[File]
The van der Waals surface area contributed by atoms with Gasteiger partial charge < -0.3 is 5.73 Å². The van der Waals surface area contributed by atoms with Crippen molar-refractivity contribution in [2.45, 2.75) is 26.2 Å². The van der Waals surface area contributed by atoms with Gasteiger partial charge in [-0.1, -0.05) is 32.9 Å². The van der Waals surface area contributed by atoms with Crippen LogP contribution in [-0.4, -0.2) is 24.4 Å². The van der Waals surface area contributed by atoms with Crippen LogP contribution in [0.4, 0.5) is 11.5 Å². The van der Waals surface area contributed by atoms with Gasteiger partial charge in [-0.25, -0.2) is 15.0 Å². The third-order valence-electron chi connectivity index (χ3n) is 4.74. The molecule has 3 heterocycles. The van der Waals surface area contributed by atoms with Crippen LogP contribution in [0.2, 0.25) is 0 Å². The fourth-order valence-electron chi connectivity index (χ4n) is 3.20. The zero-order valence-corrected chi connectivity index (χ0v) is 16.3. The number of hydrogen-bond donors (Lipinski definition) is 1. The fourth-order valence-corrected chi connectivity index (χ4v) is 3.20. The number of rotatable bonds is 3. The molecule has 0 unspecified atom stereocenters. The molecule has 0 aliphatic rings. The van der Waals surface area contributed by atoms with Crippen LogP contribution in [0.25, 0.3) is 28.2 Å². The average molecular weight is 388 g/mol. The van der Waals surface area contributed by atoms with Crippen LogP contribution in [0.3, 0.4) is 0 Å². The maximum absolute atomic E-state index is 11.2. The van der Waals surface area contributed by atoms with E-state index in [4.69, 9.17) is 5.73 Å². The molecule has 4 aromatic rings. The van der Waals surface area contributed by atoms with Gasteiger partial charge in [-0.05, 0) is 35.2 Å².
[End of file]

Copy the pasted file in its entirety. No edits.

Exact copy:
The van der Waals surface area contributed by atoms with Gasteiger partial charge < -0.3 is 5.73 Å². The van der Waals surface area contributed by atoms with Crippen molar-refractivity contribution in [2.45, 2.75) is 26.2 Å². The van der Waals surface area contributed by atoms with Gasteiger partial charge in [-0.1, -0.05) is 32.9 Å². The van der Waals surface area contributed by atoms with Crippen LogP contribution in [-0.4, -0.2) is 24.4 Å². The van der Waals surface area contributed by atoms with Crippen LogP contribution in [0.4, 0.5) is 11.5 Å². The van der Waals surface area contributed by atoms with Gasteiger partial charge in [-0.25, -0.2) is 15.0 Å². The third-order valence-electron chi connectivity index (χ3n) is 4.74. The molecule has 3 heterocycles. The van der Waals surface area contributed by atoms with Crippen LogP contribution in [0.2, 0.25) is 0 Å². The fourth-order valence-electron chi connectivity index (χ4n) is 3.20. The zero-order valence-corrected chi connectivity index (χ0v) is 16.3. The number of hydrogen-bond donors (Lipinski definition) is 1. The fourth-order valence-corrected chi connectivity index (χ4v) is 3.20. The number of rotatable bonds is 3. The molecule has 0 unspecified atom stereocenters. The molecule has 0 aliphatic rings. The van der Waals surface area contributed by atoms with Crippen LogP contribution in [0.25, 0.3) is 28.2 Å². The average molecular weight is 388 g/mol. The van der Waals surface area contributed by atoms with Crippen LogP contribution in [0.3, 0.4) is 0 Å². The maximum absolute atomic E-state index is 11.2. The van der Waals surface area contributed by atoms with E-state index in [4.69, 9.17) is 5.73 Å². The molecule has 4 aromatic rings. The van der Waals surface area contributed by atoms with Gasteiger partial charge in [-0.05, 0) is 35.2 Å².